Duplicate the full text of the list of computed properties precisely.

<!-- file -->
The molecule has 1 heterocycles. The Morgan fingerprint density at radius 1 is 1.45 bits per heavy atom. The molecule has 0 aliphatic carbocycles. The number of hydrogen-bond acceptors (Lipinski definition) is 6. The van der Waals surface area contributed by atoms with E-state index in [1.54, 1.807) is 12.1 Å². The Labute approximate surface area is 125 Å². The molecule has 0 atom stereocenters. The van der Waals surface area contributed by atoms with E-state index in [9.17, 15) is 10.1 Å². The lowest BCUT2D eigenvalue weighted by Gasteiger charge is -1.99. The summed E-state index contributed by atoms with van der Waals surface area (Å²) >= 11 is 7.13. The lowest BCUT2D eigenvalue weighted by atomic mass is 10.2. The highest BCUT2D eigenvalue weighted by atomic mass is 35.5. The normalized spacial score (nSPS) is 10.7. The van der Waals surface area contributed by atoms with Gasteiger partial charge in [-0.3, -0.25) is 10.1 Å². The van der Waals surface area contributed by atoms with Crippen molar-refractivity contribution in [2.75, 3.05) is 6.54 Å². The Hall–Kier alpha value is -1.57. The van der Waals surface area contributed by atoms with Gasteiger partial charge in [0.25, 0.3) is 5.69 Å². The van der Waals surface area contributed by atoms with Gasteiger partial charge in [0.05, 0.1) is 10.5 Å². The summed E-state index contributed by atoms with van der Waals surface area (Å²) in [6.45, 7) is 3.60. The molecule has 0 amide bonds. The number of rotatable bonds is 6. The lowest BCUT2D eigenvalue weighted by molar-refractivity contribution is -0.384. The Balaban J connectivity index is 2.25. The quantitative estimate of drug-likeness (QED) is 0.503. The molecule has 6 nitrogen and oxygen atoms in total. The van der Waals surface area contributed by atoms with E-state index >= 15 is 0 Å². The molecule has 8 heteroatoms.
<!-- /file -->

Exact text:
The molecule has 1 heterocycles. The Morgan fingerprint density at radius 1 is 1.45 bits per heavy atom. The molecule has 0 aliphatic carbocycles. The number of hydrogen-bond acceptors (Lipinski definition) is 6. The van der Waals surface area contributed by atoms with E-state index in [1.54, 1.807) is 12.1 Å². The Labute approximate surface area is 125 Å². The molecule has 0 atom stereocenters. The van der Waals surface area contributed by atoms with E-state index in [9.17, 15) is 10.1 Å². The lowest BCUT2D eigenvalue weighted by Gasteiger charge is -1.99. The summed E-state index contributed by atoms with van der Waals surface area (Å²) >= 11 is 7.13. The lowest BCUT2D eigenvalue weighted by atomic mass is 10.2. The highest BCUT2D eigenvalue weighted by atomic mass is 35.5. The normalized spacial score (nSPS) is 10.7. The van der Waals surface area contributed by atoms with Gasteiger partial charge in [-0.3, -0.25) is 10.1 Å². The van der Waals surface area contributed by atoms with Crippen molar-refractivity contribution in [2.75, 3.05) is 6.54 Å². The Hall–Kier alpha value is -1.57. The van der Waals surface area contributed by atoms with Gasteiger partial charge in [0.25, 0.3) is 5.69 Å². The van der Waals surface area contributed by atoms with Gasteiger partial charge in [0.05, 0.1) is 10.5 Å². The summed E-state index contributed by atoms with van der Waals surface area (Å²) in [6.45, 7) is 3.60. The molecule has 0 amide bonds. The number of rotatable bonds is 6. The lowest BCUT2D eigenvalue weighted by molar-refractivity contribution is -0.384. The Balaban J connectivity index is 2.25. The quantitative estimate of drug-likeness (QED) is 0.503. The molecule has 6 nitrogen and oxygen atoms in total. The van der Waals surface area contributed by atoms with E-state index >= 15 is 0 Å². The molecule has 8 heteroatoms.